A man dressed like George Michael dressed like Fonzie sings a song I cannot remember but seemed to think wasn’t too bad at the time, considering, while backed by the four surviving Solid Gold Dancers who are all members of the Kill Bill Fan Club. Of course everyone was hoping they’d whip out the samurai swords and do a number on him at the end but instead they handed him a stick, which he then leaned on because he was getting a bit fagged. Or they’d forgotten to bring out the oil drum he was going to hit it with. You may have noticed I’m not saying much about the songs themselves, because by this stage I was very much the worse for drink.
FormerYugoslavRepublicofMacedonia(ExceptinMtGambierCheckLocalGuides)
“Eurovision is very big in the former Yugoslavia. There is competition among the countries but they support each other. It’s not a conspiracy, though.”

Now this I remember. Australian readers: next summer all the bogan girls will be dressed like the chicks dancing around in this one. All the cheapo shops in London are pushing this flouncy peasanty print crap for summer. The other highlight in this one was the blokes in the background, especially the one on the right. Seriously, that was Senator Bob Brown up there. And he was showing all the dynamism and vivacity as we’ve come to expect from him. The guys are dressed like two bogans at Jooce on a Friday night, and dancing like it: chambray shirts and shuffling to and fro. While guy on the left is pumping his fist in the air Senator Bob lets his hand hang limply in mid air: he does so not want to be here! Some half-arsed and apologetic zorba-ing ensues. And of course there’s a guy banging on drums, some big ugly brown tympani they stole off the autistic Montenegran backstage. Seriously, they were exactly the same drums.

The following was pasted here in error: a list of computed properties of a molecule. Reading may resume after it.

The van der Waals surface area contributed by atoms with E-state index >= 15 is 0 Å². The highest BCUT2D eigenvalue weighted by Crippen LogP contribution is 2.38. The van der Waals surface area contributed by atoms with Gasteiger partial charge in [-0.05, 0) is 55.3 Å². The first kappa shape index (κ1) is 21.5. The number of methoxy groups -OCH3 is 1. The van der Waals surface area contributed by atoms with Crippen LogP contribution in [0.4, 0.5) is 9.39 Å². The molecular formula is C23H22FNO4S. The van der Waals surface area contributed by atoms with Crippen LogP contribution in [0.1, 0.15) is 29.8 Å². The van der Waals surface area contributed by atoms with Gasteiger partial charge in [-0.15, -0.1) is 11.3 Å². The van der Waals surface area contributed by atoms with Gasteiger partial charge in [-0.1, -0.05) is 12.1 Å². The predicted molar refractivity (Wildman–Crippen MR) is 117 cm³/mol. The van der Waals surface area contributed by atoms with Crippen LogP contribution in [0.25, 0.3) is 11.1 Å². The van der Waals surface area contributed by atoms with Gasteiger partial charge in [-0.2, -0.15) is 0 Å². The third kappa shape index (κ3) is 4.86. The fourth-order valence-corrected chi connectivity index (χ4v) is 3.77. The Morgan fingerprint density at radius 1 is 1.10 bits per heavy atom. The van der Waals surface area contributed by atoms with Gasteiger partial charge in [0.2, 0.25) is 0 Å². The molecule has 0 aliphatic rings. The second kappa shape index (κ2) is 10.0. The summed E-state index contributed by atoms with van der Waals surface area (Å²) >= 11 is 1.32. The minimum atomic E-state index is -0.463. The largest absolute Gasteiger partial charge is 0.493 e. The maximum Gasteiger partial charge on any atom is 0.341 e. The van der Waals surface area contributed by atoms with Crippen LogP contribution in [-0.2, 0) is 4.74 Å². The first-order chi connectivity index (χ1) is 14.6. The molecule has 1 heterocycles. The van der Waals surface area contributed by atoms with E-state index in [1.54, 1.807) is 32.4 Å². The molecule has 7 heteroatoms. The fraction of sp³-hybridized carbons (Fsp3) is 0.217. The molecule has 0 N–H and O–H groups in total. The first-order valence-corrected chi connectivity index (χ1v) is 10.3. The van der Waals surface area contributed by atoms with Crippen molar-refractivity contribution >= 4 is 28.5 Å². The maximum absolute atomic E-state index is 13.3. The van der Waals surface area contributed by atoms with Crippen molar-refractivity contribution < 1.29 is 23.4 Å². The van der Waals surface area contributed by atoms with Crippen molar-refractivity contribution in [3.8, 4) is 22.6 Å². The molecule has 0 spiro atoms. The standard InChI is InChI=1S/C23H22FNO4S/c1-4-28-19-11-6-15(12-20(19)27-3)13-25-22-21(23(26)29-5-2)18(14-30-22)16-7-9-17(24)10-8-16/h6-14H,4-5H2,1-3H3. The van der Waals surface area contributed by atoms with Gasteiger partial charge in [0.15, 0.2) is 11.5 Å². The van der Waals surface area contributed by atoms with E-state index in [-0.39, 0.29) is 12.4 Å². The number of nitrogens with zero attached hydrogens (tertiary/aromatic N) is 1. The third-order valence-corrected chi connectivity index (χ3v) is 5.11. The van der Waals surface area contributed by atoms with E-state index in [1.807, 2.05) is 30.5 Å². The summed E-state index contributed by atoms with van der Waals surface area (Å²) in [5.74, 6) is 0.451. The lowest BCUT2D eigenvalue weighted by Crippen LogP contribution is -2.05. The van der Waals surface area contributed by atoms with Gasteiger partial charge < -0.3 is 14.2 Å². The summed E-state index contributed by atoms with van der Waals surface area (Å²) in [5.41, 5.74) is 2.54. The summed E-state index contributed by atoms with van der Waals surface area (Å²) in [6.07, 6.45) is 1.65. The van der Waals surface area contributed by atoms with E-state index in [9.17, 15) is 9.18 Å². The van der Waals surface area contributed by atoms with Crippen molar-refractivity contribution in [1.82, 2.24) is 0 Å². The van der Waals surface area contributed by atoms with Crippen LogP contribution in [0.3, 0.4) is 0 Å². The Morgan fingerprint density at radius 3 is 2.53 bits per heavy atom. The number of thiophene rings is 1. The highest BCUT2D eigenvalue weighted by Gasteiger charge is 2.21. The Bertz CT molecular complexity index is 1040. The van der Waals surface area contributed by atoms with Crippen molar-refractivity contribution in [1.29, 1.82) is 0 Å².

Ukraine
“People in Europe who don’t know Ukrainian still enjoying the song because it has a simple rhythm and melody. People enjoy its wholesome energy.”

Mlle Fifi: This is like that song off that Beastie Boys album.
Me: Which one?
Mlle Fifi: The one that sucked.